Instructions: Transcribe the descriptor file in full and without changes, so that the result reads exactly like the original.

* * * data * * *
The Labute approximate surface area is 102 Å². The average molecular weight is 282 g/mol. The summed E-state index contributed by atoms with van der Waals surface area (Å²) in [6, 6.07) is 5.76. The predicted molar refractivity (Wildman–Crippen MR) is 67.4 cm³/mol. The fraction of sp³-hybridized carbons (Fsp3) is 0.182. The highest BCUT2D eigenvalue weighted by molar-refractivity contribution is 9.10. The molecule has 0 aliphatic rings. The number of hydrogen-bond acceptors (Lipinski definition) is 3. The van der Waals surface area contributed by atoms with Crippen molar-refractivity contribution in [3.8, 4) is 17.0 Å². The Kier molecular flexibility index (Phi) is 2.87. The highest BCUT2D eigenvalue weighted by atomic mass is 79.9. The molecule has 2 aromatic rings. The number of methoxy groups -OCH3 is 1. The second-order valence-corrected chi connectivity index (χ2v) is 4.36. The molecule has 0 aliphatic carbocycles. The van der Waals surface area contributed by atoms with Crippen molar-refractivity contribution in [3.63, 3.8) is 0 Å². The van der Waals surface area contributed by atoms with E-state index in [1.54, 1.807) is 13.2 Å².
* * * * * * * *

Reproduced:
The Labute approximate surface area is 102 Å². The average molecular weight is 282 g/mol. The summed E-state index contributed by atoms with van der Waals surface area (Å²) in [6, 6.07) is 5.76. The predicted molar refractivity (Wildman–Crippen MR) is 67.4 cm³/mol. The fraction of sp³-hybridized carbons (Fsp3) is 0.182. The highest BCUT2D eigenvalue weighted by molar-refractivity contribution is 9.10. The molecule has 0 aliphatic rings. The number of hydrogen-bond acceptors (Lipinski definition) is 3. The van der Waals surface area contributed by atoms with Crippen molar-refractivity contribution in [3.8, 4) is 17.0 Å². The Kier molecular flexibility index (Phi) is 2.87. The highest BCUT2D eigenvalue weighted by atomic mass is 79.9. The molecule has 2 aromatic rings. The number of methoxy groups -OCH3 is 1. The second-order valence-corrected chi connectivity index (χ2v) is 4.36. The molecule has 0 aliphatic carbocycles. The van der Waals surface area contributed by atoms with Crippen molar-refractivity contribution in [3.63, 3.8) is 0 Å². The van der Waals surface area contributed by atoms with E-state index in [1.54, 1.807) is 13.2 Å².